So many years ago, I was a music major in college. I won’t discuss how many years ago. Just go with it. One of the things I had the opportunity to study was musical theory. Now, if you really listen to music, not just pop music – all genres fall victim to this, you will notice something. If you rip away the fancy parts of the songs and take away the lyrics, they sound the same. At their basis, their root, they are the same.
Does this mean that all music sucks? Not exactly. You see, what you’re hearing is not a repeat of the same song, exactly. You are hearing the repeat of a progression, usually the Major Progression. The best example of this comes from Pachelbel’s Canon, which if you listen you can hear on any station on the radio – not the actual song, but other songs that use the same D-Major chord progression that Pachelbel used in his iconic canon.
To demonstrate just how wide-spread this is, here is a selection of songs. I pulled them from multiple sources. Do a Google search for “Music based on Pachelbel’s Canon” and you will find these and many more.
- Green Day – Basket Case
- My Chemical Romance – The Black Parade
- Tupac – Life Goes On
- Aerosmith – Cryin’
- Matchbox 20 – Push
- Bush – Machine Head
- Twisted Sister – We’re Not Gonna Take It
- U2 – With or Without You
- The Beatles – Let It Be
I chose these songs because 1. they cross genre. 2. These are good songs. Most people will agree on at least some of the songs on this list. These songs also stretch across multiple decades, so we know that the “good” quality is not a matter of “Well, it was original when so-and-so did it”.
What makes these songs good, in part, is the very thing that drives many people crazy. These songs use the same chord progression. Going back to what I learned in music theory, the major chord progression is powerful in part because it sounds to the ear like it is complete. It is a full sound. Because it resolves so well, it is pleasant to us. With that as the basis of your song, you can build anything around it – punk, heavy metal, rap, pop, grunge – and the listener will like the song. In fact, you very likely, especially if you don’t realize what is at work in the song, cannot help but like it. I would even bet that at least one song on this list is loved by someone who doesn’t normally like that genre or even group.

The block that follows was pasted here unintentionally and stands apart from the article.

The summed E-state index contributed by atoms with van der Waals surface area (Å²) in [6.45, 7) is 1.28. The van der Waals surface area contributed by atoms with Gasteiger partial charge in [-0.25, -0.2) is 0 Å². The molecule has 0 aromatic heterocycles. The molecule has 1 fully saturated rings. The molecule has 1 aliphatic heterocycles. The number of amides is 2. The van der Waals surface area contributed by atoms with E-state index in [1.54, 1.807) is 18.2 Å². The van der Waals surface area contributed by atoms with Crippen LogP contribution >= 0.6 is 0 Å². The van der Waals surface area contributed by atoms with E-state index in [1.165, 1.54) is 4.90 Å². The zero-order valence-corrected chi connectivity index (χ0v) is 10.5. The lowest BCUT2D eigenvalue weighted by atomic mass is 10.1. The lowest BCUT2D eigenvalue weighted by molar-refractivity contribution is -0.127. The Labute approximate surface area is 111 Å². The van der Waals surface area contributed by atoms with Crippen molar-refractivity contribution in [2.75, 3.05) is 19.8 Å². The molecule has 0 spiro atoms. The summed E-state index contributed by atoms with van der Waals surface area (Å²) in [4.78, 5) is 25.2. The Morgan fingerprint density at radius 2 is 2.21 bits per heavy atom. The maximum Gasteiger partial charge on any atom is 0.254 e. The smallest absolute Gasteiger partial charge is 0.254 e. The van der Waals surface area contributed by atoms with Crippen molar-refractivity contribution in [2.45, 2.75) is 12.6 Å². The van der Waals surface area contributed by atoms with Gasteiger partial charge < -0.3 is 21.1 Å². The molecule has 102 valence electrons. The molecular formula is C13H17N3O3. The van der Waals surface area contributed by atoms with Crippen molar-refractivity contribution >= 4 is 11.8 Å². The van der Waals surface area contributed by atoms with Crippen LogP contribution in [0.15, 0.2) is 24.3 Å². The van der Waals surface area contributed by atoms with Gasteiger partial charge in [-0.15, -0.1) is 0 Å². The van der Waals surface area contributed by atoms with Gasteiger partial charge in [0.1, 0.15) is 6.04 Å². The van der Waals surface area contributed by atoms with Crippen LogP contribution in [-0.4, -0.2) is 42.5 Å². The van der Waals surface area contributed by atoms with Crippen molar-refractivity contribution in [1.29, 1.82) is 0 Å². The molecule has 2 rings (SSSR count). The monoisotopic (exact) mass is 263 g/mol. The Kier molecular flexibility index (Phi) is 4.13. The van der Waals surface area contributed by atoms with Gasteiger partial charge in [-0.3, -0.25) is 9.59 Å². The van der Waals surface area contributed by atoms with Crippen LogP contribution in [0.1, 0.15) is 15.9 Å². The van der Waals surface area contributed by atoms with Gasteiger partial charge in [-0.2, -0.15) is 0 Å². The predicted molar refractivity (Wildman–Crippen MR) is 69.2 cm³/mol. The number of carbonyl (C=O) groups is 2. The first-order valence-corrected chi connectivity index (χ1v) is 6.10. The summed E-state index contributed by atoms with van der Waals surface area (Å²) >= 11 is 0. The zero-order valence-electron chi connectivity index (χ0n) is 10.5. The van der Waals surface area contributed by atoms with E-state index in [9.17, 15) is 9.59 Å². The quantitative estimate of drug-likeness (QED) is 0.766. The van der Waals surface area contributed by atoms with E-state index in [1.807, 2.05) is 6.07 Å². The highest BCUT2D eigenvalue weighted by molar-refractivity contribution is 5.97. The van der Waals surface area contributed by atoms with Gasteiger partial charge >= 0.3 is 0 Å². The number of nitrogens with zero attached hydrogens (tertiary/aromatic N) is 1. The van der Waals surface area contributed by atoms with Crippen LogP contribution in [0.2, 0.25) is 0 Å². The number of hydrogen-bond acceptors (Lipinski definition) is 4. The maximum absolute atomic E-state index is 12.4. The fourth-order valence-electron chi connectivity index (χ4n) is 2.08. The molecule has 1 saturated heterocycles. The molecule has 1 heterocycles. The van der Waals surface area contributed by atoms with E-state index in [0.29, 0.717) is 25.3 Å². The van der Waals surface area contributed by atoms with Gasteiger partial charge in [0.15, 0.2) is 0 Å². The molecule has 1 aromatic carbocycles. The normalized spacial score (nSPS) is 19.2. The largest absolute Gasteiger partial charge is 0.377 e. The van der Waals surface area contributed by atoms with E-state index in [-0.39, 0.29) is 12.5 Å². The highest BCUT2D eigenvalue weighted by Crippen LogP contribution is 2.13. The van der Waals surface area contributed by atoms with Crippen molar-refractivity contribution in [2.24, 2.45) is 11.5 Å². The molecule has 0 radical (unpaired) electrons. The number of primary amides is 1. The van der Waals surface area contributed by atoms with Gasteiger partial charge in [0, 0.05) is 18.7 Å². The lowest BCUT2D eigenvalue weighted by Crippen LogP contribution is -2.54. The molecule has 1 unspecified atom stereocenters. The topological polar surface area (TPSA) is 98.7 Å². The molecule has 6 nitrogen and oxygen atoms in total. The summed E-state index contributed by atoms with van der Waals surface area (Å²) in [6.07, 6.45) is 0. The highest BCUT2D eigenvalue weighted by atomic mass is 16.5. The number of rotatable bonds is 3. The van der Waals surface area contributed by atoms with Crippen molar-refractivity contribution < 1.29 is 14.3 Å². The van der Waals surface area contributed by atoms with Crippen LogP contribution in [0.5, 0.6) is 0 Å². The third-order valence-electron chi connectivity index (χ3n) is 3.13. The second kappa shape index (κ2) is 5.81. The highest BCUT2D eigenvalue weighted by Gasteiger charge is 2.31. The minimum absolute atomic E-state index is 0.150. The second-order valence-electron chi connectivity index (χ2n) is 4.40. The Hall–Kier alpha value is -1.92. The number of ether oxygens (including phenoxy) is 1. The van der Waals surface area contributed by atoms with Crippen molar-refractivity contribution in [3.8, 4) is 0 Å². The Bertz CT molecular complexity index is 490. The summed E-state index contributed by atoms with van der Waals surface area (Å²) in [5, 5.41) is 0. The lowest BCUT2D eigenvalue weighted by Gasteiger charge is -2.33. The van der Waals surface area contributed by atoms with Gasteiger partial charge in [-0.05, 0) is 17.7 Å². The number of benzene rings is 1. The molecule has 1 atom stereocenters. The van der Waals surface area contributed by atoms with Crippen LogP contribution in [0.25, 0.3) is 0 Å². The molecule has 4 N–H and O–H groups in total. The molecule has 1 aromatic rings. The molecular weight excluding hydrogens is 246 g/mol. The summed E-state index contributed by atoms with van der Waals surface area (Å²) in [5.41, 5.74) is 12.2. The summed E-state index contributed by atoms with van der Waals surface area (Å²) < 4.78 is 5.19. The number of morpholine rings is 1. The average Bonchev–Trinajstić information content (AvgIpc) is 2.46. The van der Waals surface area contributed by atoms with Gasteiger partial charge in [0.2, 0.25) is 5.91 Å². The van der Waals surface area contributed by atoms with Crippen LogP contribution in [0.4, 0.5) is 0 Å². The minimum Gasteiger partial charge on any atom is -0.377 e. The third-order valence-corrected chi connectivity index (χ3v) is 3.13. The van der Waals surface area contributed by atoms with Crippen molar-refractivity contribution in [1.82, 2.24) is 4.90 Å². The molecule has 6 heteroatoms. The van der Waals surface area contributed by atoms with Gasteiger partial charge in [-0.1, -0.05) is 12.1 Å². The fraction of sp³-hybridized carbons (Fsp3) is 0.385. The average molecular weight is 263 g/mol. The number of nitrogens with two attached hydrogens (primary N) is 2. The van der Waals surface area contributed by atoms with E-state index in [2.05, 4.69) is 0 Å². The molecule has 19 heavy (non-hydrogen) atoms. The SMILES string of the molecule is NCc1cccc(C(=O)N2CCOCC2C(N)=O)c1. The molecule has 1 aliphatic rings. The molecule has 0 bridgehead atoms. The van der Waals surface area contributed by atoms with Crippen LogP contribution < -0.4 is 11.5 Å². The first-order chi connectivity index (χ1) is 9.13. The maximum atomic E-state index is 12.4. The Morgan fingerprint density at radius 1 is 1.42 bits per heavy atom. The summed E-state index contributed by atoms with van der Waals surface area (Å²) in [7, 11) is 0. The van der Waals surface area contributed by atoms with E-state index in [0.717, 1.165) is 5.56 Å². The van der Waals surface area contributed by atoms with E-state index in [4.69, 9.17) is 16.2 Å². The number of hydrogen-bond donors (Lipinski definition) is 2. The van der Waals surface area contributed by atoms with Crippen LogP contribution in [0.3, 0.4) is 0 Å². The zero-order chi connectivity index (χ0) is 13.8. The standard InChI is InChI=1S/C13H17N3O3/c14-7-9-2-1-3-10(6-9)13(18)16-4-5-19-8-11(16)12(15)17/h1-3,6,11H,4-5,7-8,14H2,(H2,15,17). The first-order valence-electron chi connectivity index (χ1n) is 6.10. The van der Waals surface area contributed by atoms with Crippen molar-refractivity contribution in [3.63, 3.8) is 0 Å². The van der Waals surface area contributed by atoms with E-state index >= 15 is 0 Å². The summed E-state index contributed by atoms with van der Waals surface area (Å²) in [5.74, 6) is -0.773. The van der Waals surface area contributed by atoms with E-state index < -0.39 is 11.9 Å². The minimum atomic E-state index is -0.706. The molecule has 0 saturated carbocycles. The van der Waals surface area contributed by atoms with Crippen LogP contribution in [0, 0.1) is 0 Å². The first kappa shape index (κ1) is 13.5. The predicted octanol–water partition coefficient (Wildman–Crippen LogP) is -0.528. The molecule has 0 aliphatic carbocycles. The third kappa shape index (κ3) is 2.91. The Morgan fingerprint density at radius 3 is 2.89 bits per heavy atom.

These songs have other things working for them as well, but at the heart, they have something that guarantees acceptance.
So what does this have to do with writing?
Writers can do the same thing.
You are not a writer for very long before you hear about the monomyth. If you don’t know what that is, it is also called the Hero Cycle. Some may just refer to it as a Story Archetype or talk about the use of Archetypes. The monomyth is the idea that there is a story form that can be found in all enduring literary works. If a story is broken down to its base archetypes, if it is a good story it will fit into this cycle, in part or whole.
The basic idea of the monomyth is this: Your hero begins, usually from humble beginnings. The hero starts of on a quest. The hero obtains helpers and faces challenges. The hero overcomes the challenge. The hero returns home. The actual hero cycle breaks it down in more detail. The section heading is a pretty good Wikipedia article. I’m going short form because, well … we talk about it.
Consider for a moment your favorite story. Who is the main character (the hero)? What event determines when the plot of the story begins (the call to action)? Is the character presented with a love interest (Meeting with the Goddess)? Does the hero seek something – the truth, an artifact, to rescue someone (The Ultimate Boon)?